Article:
Renewable and Alternative Energy Resources

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Transcript Renewable and Alternative Energy Resources

Renewable and Alternative Energy
Resources
Chapter 17
SOLAR ENERGY
Solar Energy
• Most energy efficient of all energy resources
• High net energy yield
• Estimated to supply 10% of US electric energy
over next 20 years
Passive Solar Systems
• Good passive solar design is based upon the
position of the sun.
• No mechanical means are used
• Use natural systems –
– sun
– landscaping to heat or cool a building
– shades on windows
– Natural ventilation
Passive Solar
Heating
• Passive solar heating
system absorbs and
stores heat from the
sun directly within a
structure without
the need for pumps
to distribute the
heat.
Passive Solar Collectors
• Passive solar collectors include
– South facing windows (in the US)
– Adobe walls used for heat storage
– Flagstone floors used to heat
– Summer cooling vents in the roof
– Drying your clothes on a line in the backyard
Active Solar Systems
• About 20% efficient
• Use pumps, solar cells, photovoltaic (PV) systems
and other technologies to generate electricity.
– PV systems – used in signal lights, calculators, wrist
watches, residences and electric utilities
• Some systems produce high-temperature water
for industrial applications; or steam to run
turbines.
– Usually requires use of mirrors, lenses, heliostats
Heat to house
(radiators or
forced air duct)
Superwindow
Heavy
insulation
Pump
Superwindow
Heat
exchanger
Stone floor and wall for
heat storage
PASSIVE
Hot
water
tank
ACTIVE
SOLAR WATER HEATER:
FREE energy from the Sun
STANDARD WATER HEATER:
COSTLY gas or electric
Annual operating cost: $50
Annual operating cost: $500+
Storage Capacity: 80-120 gal
Storage Capacity: 40-50 gal
Life expectancy: 15-30 years
Life expectancy: 8-12 years
Lifetime operating cost: $1,000
Lifetime operating cost: $10,000
Does NOT pollute environment
Depletes fossil fuels
Increases equity in your home
No added value to your home
25% return on your investment
No return on utility payments
Protection from future increases
At mercy of utilities/government
Hot water during blackouts!
No hot water during blackouts
Producing Electricity with Solar Cells
• Solar cells can be
used in rural villages
with ample sunlight
who are not
connected to an
electrical grid.
Figure 17-18
• Photovoltaic (PV) cells can provide electricity for
a house of building using solar-cell roof shingles.
Using Solar Energy to Generate HighTemperature Heat and Electricity
• Large arrays of solar
collectors in sunny
deserts can produce
high-temperature
heat to spin turbines
for electricity, but
costs are high.
Figure 17-15
Passive or Active Solar Heating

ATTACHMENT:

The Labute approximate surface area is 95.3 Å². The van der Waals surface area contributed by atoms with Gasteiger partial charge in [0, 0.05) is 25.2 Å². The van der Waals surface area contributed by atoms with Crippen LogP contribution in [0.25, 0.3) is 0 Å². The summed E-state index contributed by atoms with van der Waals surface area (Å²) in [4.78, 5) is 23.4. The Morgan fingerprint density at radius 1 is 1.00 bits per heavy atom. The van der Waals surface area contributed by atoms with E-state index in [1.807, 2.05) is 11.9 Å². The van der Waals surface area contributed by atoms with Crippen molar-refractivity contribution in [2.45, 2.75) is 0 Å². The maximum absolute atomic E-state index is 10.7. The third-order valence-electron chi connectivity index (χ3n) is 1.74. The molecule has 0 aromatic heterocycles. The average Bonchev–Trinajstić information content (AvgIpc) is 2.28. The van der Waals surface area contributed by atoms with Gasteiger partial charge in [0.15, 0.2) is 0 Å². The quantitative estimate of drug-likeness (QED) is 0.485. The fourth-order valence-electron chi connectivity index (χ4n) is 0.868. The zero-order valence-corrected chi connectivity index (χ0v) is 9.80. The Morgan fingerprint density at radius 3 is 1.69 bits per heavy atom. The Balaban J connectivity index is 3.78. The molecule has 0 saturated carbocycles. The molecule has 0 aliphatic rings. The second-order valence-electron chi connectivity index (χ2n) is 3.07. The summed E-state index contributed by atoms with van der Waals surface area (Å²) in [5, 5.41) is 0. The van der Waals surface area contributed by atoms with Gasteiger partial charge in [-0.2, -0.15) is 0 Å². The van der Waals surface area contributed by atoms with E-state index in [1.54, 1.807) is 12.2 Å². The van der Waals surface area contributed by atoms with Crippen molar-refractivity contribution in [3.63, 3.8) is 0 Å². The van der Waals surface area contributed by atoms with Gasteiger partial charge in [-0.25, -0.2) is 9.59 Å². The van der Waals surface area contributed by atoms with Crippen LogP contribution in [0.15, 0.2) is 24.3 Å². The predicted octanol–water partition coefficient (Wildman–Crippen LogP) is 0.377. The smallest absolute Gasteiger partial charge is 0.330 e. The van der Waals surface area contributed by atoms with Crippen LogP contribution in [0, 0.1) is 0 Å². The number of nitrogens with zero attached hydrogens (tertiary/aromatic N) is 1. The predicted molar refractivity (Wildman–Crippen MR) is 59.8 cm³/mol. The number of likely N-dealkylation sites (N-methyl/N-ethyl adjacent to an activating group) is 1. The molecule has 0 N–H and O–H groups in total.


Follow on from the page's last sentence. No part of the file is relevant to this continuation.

Advantages
• Energy is free
• Net energy is moderate
(active) to high (passive)
• Quick installation
• No carbon dioxide emissions
• Very low air and water
pollution
• Very low land disturbance
• Saves fossil fuel resources
• Could create new jobs
•
•
•
•
•
Disadvantages
Not always available –
weather dependent;
requires a backup power
source
Needs heat storage system
High cost
Active systems need
maintenance and repair
Appliances must be low
voltage (average household
Energy Storage
The best
example of an
energy storage
element in a
solar energy
system is a hot
water tank.
INDIRECT SOLAR ENERGY
Firewood, hydropower and windmills/turbines all
get their energy from the sun.
– The sun’s radiation heats different parts of the
earth at different rates.
– Different areas absorb or reflect at different rates.
– Hot air rises, cooler air moves along the Earth’s
surface.
– When air is in motion, it contains kinetic energy.
Net Energy Comparisons
• Net energy – amount of energy left over after
conversions.
• Highest net energy yield overall comes from fossil
fuels
– #1 Coal
#2 Natural gas
Passive solar gives highest net yield of renewable
energy sources and is the most energy efficient of all
energy sources.
WIND POWER
WIND POWER
• About 35% efficiency
• Favorable sites – American Midwest, coastal
regions and mountain passes.
• Wind turbines convert kinetic energy into
mechanical energy
• Turbine drives generator which converts
mechanical energy into electricity.
Wind Turbines
• Two types
1) Horizontal-axis turbine
2) Vertical-axis turbine
(egg-beater)
Made of steel and
fiberglass
Energy Production
• The largest wind turbines
can power over 600
houses.
• Global capacity is close to
70,000 MW (1 MW can
power over 250 homes).
• Turbines must be
mounted 100 ft (30 m) or
more aboveground to
capture optimum energy.
Technological Obstacles
• Wind turbines reach maximum generation at
wind speeds of about 30 mph.
– do not generate at winds speeds below 8 – 10 mph.
– cut out for safety reasons if winds are above 56 mph.
• Larger turbines (375 ft) require a base of some
1000 tons of reinforced concrete.
• Projected turbine lifespan is 20-25 years, but
many have to be replaced after just 9-12 years.
Advantages
• Free source of energy
• Renewable
• Pollution free – no emissions of air pollutants or
GHGs; no toxic wastes
• Relatively low impact on environment – no
drilling, mining or waste products. However, they
do take up a lot of space (several acres)
Disadvantages
• Expensive
• Dependability – wind is intermittent
• Wind energy cannot be stored unless batteries
are used
• Good wind sites are often located in remote
locations far from areas of electric power
demand.
• Can compete for land space (habitat destruction)
• Noisy
Lightning
• Damage to wind
turbines is estimated at
$50,000/yr
• Some costs run over
$250,000/yr
Visual Impact
Birds
What the…!!!
• 10,000 to 15,000 birds
die each year due to
collisions with turbines
• Altamont, CA – 17,000
raptor deaths
*&!*#